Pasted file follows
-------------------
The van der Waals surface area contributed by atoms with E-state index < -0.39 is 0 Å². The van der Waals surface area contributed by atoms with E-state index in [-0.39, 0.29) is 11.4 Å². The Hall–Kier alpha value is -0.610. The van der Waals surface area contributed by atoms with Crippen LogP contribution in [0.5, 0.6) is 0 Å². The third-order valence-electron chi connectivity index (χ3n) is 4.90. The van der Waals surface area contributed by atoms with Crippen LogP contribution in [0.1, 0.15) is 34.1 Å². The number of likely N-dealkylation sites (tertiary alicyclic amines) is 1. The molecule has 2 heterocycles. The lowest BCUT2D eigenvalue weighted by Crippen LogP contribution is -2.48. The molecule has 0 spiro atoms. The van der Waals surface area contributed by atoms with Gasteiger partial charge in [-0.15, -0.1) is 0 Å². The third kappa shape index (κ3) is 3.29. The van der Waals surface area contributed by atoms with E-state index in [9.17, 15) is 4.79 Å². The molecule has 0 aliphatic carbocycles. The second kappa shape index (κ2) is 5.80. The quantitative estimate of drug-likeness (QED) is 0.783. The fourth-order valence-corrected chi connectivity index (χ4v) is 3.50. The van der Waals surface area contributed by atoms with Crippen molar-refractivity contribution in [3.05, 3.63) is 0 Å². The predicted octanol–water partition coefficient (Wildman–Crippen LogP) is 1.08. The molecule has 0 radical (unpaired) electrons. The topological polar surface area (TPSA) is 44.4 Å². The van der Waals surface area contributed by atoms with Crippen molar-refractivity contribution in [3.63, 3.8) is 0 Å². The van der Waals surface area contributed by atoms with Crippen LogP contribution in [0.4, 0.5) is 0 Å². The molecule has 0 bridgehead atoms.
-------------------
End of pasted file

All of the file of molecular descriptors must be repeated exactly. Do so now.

The van der Waals surface area contributed by atoms with E-state index < -0.39 is 0 Å². The van der Waals surface area contributed by atoms with E-state index in [-0.39, 0.29) is 11.4 Å². The Hall–Kier alpha value is -0.610. The van der Waals surface area contributed by atoms with Crippen LogP contribution in [0.5, 0.6) is 0 Å². The third-order valence-electron chi connectivity index (χ3n) is 4.90. The van der Waals surface area contributed by atoms with Crippen LogP contribution in [0.1, 0.15) is 34.1 Å². The number of likely N-dealkylation sites (tertiary alicyclic amines) is 1. The molecule has 2 heterocycles. The lowest BCUT2D eigenvalue weighted by Crippen LogP contribution is -2.48. The molecule has 0 spiro atoms. The van der Waals surface area contributed by atoms with Gasteiger partial charge in [-0.15, -0.1) is 0 Å². The third kappa shape index (κ3) is 3.29. The van der Waals surface area contributed by atoms with E-state index in [9.17, 15) is 4.79 Å². The molecule has 0 aliphatic carbocycles. The second kappa shape index (κ2) is 5.80. The quantitative estimate of drug-likeness (QED) is 0.783. The fourth-order valence-corrected chi connectivity index (χ4v) is 3.50. The van der Waals surface area contributed by atoms with Crippen molar-refractivity contribution in [3.05, 3.63) is 0 Å². The predicted octanol–water partition coefficient (Wildman–Crippen LogP) is 1.08. The molecule has 0 radical (unpaired) electrons. The topological polar surface area (TPSA) is 44.4 Å². The van der Waals surface area contributed by atoms with Crippen molar-refractivity contribution in [3.63, 3.8) is 0 Å². The van der Waals surface area contributed by atoms with Crippen LogP contribution in [0.4, 0.5) is 0 Å². The molecule has 0 bridgehead atoms.